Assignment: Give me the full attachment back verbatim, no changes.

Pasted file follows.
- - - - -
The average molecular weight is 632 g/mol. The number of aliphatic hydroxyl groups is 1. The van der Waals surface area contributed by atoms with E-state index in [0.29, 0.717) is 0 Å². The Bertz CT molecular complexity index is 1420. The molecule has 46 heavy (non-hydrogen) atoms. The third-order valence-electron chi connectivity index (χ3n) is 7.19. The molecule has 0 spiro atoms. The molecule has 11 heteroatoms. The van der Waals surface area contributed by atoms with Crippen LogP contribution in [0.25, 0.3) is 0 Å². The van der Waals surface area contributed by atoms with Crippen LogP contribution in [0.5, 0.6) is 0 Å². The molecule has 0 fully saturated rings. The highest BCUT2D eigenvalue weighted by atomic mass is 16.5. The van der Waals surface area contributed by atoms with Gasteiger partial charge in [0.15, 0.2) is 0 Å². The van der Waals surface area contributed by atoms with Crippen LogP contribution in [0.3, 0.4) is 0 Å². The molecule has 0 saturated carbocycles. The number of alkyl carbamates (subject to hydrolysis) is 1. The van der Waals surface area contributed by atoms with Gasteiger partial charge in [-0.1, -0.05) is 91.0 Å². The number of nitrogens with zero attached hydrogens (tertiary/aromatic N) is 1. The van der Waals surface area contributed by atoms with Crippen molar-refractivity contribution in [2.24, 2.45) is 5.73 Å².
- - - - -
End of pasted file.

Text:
The average molecular weight is 632 g/mol. The number of aliphatic hydroxyl groups is 1. The van der Waals surface area contributed by atoms with E-state index in [0.29, 0.717) is 0 Å². The Bertz CT molecular complexity index is 1420. The molecule has 46 heavy (non-hydrogen) atoms. The third-order valence-electron chi connectivity index (χ3n) is 7.19. The molecule has 0 spiro atoms. The molecule has 11 heteroatoms. The van der Waals surface area contributed by atoms with Crippen LogP contribution in [0.25, 0.3) is 0 Å². The van der Waals surface area contributed by atoms with Crippen LogP contribution in [0.5, 0.6) is 0 Å². The molecule has 0 fully saturated rings. The highest BCUT2D eigenvalue weighted by atomic mass is 16.5. The van der Waals surface area contributed by atoms with Gasteiger partial charge in [0.15, 0.2) is 0 Å². The van der Waals surface area contributed by atoms with Crippen LogP contribution in [0.3, 0.4) is 0 Å². The molecule has 0 saturated carbocycles. The number of alkyl carbamates (subject to hydrolysis) is 1. The van der Waals surface area contributed by atoms with Gasteiger partial charge in [-0.1, -0.05) is 91.0 Å². The number of nitrogens with zero attached hydrogens (tertiary/aromatic N) is 1. The van der Waals surface area contributed by atoms with Crippen molar-refractivity contribution in [2.24, 2.45) is 5.73 Å².